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State v. Coleman

August 11, 2010

STATE OF NEW JERSEY, PLAINTIFF-RESPONDENT,
v.
TERRY COLEMAN, DEFENDANT-APPELLANT.



On appeal from Superior Court of New Jersey, Law Division, Monmouth County, Indictment No. 99-03-0575.

Per curiam.

NOT FOR PUBLICATION WITHOUT THE APPROVAL OF THE APPELLATE DIVISION

Submitted May 25, 2010

Before Judges Skillman and Gilroy.

On December 22, 1998, defendant and three confederates committed an armed robbery in Red Bank. Defendant grabbed the victim from behind on the street and put a knife to his chin.

Defendant and his confederates then robbed the victim of his wallet and CD player.

Defendant was apprehended shortly after the crime. Defendant gave an inculpatory statement to the police in which he admitted committing the robbery but denied having used a knife. Defendant did not testify at his trial. The jury found defendant guilty of armed robbery. On December 10, 1999, the trial court sentenced defendant to an eighteen-year term of imprisonment, subject to the 85% period of parole ineligibility mandated by NERA.

On his direct appeal, we affirmed defendant's conviction and sentence. State v. Coleman, A-3114-99T4 (Dec. 13, 2001).

One of the arguments defendant presented in the direct appeal was that "N.J.S.A. 2C:43-7.2 [the No Early Release Act] is unconstitutional for all the reasons currently urged before the State Supreme Court in State v. Martel Johnson, No. 48,749 (not raised below)." Under another point heading, defendant argued that he was entitled to a hearing before a sentence under NERA was imposed because the jury verdict did not support such a sentence:

Defense counsel objected to the fact that none of the possible weapons in the case -- i.e., "the little tiny knife in the shape of a duck," the "shiny object" nor the can of mace -- qualified as per se deadly weapons under NERA and that a hearing was required. The judge disagreed, holding that the jury verdict by its very language found that all three were indeed deadly weapons. In doing so, the judge clearly misapplied NERA, ignoring a critical aspect of that statute -- that the definition of "deadly weapon" is not the same in the robbery statute as it is for NERA.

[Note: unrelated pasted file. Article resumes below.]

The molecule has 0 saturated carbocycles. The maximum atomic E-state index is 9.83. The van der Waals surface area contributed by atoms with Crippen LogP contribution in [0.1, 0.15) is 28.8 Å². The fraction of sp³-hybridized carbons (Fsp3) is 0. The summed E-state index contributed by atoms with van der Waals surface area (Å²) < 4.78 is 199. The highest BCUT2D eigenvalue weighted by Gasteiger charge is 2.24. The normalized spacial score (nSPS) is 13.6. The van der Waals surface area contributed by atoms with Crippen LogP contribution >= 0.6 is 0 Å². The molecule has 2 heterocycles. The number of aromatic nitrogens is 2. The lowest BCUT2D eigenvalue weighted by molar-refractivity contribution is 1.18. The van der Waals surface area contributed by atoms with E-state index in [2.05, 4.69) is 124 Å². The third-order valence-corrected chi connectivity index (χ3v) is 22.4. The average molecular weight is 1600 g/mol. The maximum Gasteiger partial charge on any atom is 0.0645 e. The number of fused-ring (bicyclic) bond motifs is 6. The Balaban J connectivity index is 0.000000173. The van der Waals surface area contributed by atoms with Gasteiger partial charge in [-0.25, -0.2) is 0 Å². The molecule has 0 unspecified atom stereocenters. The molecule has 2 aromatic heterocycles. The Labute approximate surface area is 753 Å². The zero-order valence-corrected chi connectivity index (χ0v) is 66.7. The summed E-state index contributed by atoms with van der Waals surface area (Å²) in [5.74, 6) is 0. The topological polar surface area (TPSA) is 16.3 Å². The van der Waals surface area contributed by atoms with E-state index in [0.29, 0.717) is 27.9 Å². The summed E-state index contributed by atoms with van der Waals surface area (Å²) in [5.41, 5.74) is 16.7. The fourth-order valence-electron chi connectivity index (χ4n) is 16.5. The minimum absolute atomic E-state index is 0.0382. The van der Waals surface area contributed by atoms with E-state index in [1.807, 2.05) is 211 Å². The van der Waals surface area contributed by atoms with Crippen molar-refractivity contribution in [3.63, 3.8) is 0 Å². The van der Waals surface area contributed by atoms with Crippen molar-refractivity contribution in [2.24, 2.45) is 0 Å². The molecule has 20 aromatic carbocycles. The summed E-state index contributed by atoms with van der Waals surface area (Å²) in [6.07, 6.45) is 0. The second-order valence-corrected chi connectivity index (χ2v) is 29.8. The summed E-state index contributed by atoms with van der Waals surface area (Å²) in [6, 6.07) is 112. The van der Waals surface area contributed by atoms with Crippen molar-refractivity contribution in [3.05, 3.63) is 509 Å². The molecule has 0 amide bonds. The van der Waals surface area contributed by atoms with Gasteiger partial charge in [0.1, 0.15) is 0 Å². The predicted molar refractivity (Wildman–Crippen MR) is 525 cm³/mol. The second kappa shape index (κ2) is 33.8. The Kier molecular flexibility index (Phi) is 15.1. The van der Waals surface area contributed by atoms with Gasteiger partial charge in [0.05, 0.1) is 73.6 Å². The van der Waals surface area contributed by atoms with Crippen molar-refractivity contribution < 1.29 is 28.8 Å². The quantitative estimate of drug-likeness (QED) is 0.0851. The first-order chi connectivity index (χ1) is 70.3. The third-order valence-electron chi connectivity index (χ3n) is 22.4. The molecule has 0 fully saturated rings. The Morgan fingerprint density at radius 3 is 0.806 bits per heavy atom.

[The trial judge] ignored this distinction. In his jury charge he plainly (and properly) allowed for the broader 2C:11-1c definition to be used by the jury to determine if an armed robbery with a deadly weapon was committed, but in doing so he necessitated the need for a NERA hearing when the possible "deadly weapons" were "a little tiny knife in the shape of a duck," a "shiny object" and a can of mace, none of which are per se deadly weapons, but all of which may have been found by the jury to have been used in a manner which caused the victims to believe they were deadly weapons -- a finding which would satisfy N.J.S.A. 2C:11-1c, but not NERA. Clearly, the matter should be remanded for a NERA hearing to determine if a deadly weapon, as defined in NERA, not in N.J.S.A. 2C:11-1c, was used. [Citations omitted.]

In rejecting these arguments, we stated:

State v. Johnson, 166 N.J. 523 (2001), upheld an Eighth Amendment cruel and unusual punishment challenge to NERA.

. . . There was no need for a NERA hearing, in view of the verdict sheet which clearly indicated that the jury found beyond a reasonable doubt the NERA-required element that the knife was a dangerous weapon. [Slip op. at 8.]

We also observed in the course of our opinion that "the verdict sheet anticipated the Apprendi ruling by having the jury make a specific finding of guilt beyond a reasonable doubt that a deadly weapon was used in the commission of the robbery. Apprendi v. New ...


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